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According to the Centers for Disease Control and Prevention, foodborne illness, sometimes called food poisoning, is a common, costly - yet preventable
- public health problem. Each year, about one in six Americans get sick, due to a foodborne illness. Everyone is at risk for food poisoning, but you can reduce your risk if you know
what to do. Food poisoning can happen anywhere, to anyone, and from foods we might
It doesn’t have to happen, though. Many cases could be avoided if people just handled
food properly. So here’s what to do.
Check the temperature of your refrigerator with an appliance thermometer. You can
buy one of these at most stores that sell housewares. To keep bacteria in check, the
refrigerator should run at 40°F, the freezer unit at 0°F. Keep your refrigerator as
cold as possible without freezing your milk or lettuce.
Refer to the cold food storage chart.
Researchers at Drexel University have shown that it is best to move meat and poultry
straight from package to pan, since the heat required for cooking will kill any bacteria
that may be present.
But what about a whole turkey? USDA does not recommend washing a whole turkey before
you cook your Thanksgiving meal. You are likely to spread germs around your kitchen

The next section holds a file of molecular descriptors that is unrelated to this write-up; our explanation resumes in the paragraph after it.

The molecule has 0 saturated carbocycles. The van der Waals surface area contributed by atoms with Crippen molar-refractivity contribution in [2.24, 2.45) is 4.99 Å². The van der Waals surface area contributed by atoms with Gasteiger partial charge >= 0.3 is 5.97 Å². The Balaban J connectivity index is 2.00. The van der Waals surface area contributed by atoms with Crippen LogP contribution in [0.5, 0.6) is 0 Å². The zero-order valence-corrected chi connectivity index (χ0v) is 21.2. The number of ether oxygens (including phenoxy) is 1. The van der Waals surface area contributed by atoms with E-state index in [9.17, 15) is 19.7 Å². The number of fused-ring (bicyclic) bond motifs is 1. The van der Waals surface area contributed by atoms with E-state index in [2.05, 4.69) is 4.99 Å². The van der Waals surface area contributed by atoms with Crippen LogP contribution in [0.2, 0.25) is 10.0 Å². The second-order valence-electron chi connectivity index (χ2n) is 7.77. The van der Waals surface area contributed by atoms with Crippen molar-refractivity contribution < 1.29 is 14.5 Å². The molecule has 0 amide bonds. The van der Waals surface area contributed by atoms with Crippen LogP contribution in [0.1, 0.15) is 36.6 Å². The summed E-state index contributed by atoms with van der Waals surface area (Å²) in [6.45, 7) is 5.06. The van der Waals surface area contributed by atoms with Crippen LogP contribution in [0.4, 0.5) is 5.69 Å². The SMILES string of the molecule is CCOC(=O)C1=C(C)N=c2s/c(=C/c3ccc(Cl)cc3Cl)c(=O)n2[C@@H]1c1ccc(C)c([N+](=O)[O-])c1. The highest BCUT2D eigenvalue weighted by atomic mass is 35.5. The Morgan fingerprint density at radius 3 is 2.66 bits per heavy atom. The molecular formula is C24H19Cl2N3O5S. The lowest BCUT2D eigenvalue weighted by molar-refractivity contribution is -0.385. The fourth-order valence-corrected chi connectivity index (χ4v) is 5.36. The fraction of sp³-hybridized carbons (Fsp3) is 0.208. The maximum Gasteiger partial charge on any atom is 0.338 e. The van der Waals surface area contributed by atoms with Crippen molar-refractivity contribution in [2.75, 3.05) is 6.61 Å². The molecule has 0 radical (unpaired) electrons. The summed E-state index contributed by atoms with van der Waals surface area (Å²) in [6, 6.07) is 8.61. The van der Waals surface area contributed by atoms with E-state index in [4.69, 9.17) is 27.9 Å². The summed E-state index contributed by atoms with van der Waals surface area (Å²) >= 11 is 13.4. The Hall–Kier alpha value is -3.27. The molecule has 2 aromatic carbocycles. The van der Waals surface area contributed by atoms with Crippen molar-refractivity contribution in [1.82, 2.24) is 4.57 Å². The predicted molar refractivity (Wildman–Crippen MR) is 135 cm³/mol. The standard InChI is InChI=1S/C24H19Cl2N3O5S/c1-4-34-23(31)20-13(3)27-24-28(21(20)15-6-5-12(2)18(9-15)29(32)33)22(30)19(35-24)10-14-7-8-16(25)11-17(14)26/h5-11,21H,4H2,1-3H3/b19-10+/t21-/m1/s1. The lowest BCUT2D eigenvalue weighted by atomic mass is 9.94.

if you do so. The only reason a whole turkey (or any meat or poultry for that matter)
should be washed is if it was brined. Thanksgiving cooks who are purchasing a brined
turkey, or brining their turkeys at home, must rinse the brine off before the turkey
goes into the oven.
If you plan on brining a turkey this year learn how to minimize the risk of of cross contamination.
It takes thorough cooking to kill harmful bacteria, so you’re taking chances when
you eat meat, poultry, fish or eggs that are raw or only partially cooked.
Refer to the safe minimum cooking temperature chart.
A great time saver, but the microwave has one food safety disadvantage: It sometimes
leaves cold spots in food. Bacteria can survive in these spots, so follow these guidelines
to keep your food safe.
For more info see USDA: Leftovers and Food Safety.
Sometimes foods get forgotten in the refrigerator and may be kept too long.